The film is the Saudi director’s first English-language project.
Saudi Arabian filmmaker Haifaa al-Mansour burst to international attention in 2012 with Wadjda, which told the story of a young Saudi girl determined to raise money for a bicycle, despite resistance from her conservative community.
It was the first feature-length film every directed by a female Saudi Arabian director, and al-Mansour takes a significant step in another direction with her second film Mary Shelley, which chronicles the Frankenstein author’s tempestuous marriage to Romantic poet Percy Bysshe Shelley and the debauched summer they spent in a Swiss chateau that inspired her Gothic masterpiece.
The film stars Elle Fanning as Shelley, Douglas Booth as Percy Bysshe Shelley, Maisie Williams as her friend Isabel Baxter and Tom Sturridge as Lord Byron. Al-Mansour spoke to Screen about her move to Los Angeles, the challenges in making a bigger budget English-language film and upcoming projects.
Why did this project strike a chord as your follow-up to Wadjda?
I wanted to find an English-speaking project. My agent sent me the script, and at first I wasn’t sure since it’s a period drama. But she [Mary Shelley] is fascinating, she came to light from Frankenstein, which is set within a masculine genre. I like that she wasn’t trying to write about marriage or love like Jane Austen who was the star author at that time. She wanted to have her own voice, and that’s hard as an artist, you are always in doubt. Her story is a lesson for all of us. We should try and find our own path.
For Wadjda, you had to direct concealed inside a van in Saudi Arabia. With Mary Shelley, clearly you didn’t have those restrictions. How did it feel?
I felt like I could do whatever I want [without government restrictions]. It’s a weird feeling. I got intimidated by the literature and the character legacy. It’s so big and grand. Also, it was a co-production [US, UK, Ireland and Luxembourg]. We had to film in Dublin, then in Luxembourg in a studio. A lot of details were tricky, but we had a good team.
Was there anything intimidating about working with a high-profile cast?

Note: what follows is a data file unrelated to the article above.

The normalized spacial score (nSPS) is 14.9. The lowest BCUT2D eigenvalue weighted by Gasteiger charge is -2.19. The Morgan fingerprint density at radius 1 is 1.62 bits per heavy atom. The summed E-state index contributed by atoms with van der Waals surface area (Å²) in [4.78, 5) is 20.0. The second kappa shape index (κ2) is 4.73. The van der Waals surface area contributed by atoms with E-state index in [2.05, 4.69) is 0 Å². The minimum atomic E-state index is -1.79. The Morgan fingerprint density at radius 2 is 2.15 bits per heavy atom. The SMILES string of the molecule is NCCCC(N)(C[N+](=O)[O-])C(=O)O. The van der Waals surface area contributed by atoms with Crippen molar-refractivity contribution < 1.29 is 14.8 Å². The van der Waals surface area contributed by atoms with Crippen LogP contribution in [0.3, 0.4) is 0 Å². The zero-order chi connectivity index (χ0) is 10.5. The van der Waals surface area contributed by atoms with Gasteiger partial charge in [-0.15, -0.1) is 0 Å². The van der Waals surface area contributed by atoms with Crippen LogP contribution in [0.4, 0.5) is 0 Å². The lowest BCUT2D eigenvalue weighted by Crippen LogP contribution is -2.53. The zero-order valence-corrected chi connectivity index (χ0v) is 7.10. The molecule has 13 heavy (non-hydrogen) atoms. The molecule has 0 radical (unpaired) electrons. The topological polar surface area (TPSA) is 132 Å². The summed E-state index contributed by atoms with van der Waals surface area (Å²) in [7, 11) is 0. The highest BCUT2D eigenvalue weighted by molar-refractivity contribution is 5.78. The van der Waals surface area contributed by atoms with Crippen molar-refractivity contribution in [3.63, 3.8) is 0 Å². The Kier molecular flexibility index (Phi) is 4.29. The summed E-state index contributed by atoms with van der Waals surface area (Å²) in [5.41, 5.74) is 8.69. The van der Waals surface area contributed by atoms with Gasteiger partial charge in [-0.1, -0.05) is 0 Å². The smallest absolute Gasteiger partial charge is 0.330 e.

It was incredible for me. I would tell them what to do and they would do it! Working with trained actors helped bring so much to the script. Before production, we had table readings and it was wonderful to see them bring the characters to life, Elle especially. She had to create all these mannerisms from scratch. When I would watch the screen, she was effortless. Her small gestures brought a lot to the role.
What did you learn from working on this film?
For me, it’s important to make films with characters I relate to, to make challenges for myself and to go further. It was a bigger budget film, a big co-production, I was dealing with stars and many different people within the industry. It was an amazing learning experience. I want to continue making films that have a lot of heart, and that also come from a place where it is hard to tell these stories.
You now live in Los Angeles with your husband and two kids. Do you want to return to Saudi Arabia to make films?
I love Los Angeles, and my husband and two kids love it. We live next to my husband’s family, sort of like Everybody Loves Raymond. It’s nice to be in a city where you can easily meet with actors and other people from the industry. But yes, I miss Saudi Arabia. I miss the language, the songs, the culture. I am hoping to shoot a film there next year.
Have you helped make the country more accepting of female filmmakers?
Yes, I think so. Now there are strong female writers and journalists that won’t take no for an answer. But it’s hard to work there, the visual arts in general are not as developed. And it’s hard to get projects off the ground, it takes so much effort. There is no industry, you feel alone.
What are you working on next?
My next project is called Be Safe I Love You. It’s about a female soldier who comes back from the war in Iraq War to a small town in New York. She is trying to salvage her family but she doesn’t have the mindset for it. The idea stems from these soldiers that are fighting a war they have nothing do with, and how it breaks them. I wrote it with Brad my husband who is a diplomat and now a writer. He put a lot of his experience as a diplomat into this. I feel lucky we see the world the same way. I grew up in a small town in Saudi Arabia and he grew up all over the US, so he understands living in a small American town and I can relate to her experience as a woman.